In my first blog post more than a year ago, I spoke of a novel I wrote during one of the most difficult periods in my life. It was my first experience in dealing with my own psychological reality  through fiction. My struggle against isolation and my own journey to emotional autonomy came through in story and in one character in particular. These are things I revisited when I decided to separate the novel into three novellas for my Waxwood series. The character I most identified with because her struggles came out of my own is the character of Gena Flax from The Claustrophobic Heart.

If you take a close look at the writings of your favorite authors, you’ll probably see the same themes over and over again in their work. This may be the writer’s attempt to work through pain and struggle, whether they are conscious of it or not.

Works Cited

Bowles, Jane. “In The Summer House.” My Sister’s Hand In Mine: The Collected Works of Jane Bowles, Farrar, Straus and Giroux, 1976, pp. 203-296.

Stuhlmann, Gunther. A Literate Passion: Letters Of Anais Nin And Henry Miller 1932-1953. Harcourt, Brace, & Company, 1987. Kindle digital file.

 

 

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4 thoughts on “From Struggle Comes Creativity

  1. I agree that you can often see the issues that an author is working out in her or his words, in the themes that continually come up. It’s been a long time since I read Henry Miller and Anais Nin, but your quotes and analysis remind me why they spoke to me. I’ll have to revisit.

    @mirymom1 from
    Balancing Act

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    1. Hi Miry,
      Thank you for your comment. It’s very true that authors’ struggles and how they overcome them do find themselves into the themes of their work. I think this is even true with the fiction is more plot-driven.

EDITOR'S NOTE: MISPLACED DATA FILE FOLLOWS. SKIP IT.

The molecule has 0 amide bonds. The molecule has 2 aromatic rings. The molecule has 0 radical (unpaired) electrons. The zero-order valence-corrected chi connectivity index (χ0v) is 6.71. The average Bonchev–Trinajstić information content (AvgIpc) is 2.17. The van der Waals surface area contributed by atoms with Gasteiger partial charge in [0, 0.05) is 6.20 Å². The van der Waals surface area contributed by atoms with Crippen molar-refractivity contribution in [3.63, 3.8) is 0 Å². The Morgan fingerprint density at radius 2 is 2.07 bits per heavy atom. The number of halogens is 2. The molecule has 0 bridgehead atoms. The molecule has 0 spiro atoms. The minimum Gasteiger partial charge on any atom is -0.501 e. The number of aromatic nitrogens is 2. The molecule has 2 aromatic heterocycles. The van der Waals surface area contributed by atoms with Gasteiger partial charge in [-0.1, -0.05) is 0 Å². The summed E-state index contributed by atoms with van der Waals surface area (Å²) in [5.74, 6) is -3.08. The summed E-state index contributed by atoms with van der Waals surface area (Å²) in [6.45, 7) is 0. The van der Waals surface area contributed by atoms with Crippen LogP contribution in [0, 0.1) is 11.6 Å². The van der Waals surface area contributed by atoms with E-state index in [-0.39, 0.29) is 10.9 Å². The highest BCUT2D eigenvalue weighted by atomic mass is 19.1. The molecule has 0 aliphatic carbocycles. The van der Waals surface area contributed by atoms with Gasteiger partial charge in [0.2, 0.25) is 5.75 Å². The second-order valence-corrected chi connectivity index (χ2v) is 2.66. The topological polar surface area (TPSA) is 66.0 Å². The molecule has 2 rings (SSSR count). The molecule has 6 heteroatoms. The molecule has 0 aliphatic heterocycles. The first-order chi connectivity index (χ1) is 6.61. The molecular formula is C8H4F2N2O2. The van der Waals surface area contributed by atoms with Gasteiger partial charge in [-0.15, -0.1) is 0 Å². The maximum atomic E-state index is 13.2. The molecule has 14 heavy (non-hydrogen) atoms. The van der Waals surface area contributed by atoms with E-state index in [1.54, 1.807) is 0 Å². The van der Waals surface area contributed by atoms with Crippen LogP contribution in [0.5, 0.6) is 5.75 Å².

Tam

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  2. “[W]e are writers and make art out of our struggle…” I love this, and it is so very true. Another quote that has always stuck with me (and is not nearly as profound as your reflection, so forgive me) comes from the movie Raise Your Voice “Well, you’re an artist and artists feel things differently than regular people. Look at Patsy Cline or Billie Holiday. You can hear it in their voice. Or, Vincent van Gogh. Cut off his ear, but hey, he could paint.” What it comes down to is, ‘the struggle is real’ and artists are brilliant enough to use it to their advantage. 😉

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    1. Hi JM,
      Thank you for your comment. I’m glad you liked the post and I love the quote you included. I think it’s absolutely true that writers and other artists feel things differently than other people do and it’s sometimes hard to get people to understand that. My family has always accused me of being hypersensitive. I used to see that as a negative but in the last few years I’ve come to see that I couldn’t be a writer without being hypersensitive, so it’s really one of the things that makes me a writer. So it’s a positive, not a negative!

      Tam

      Liked by 1 person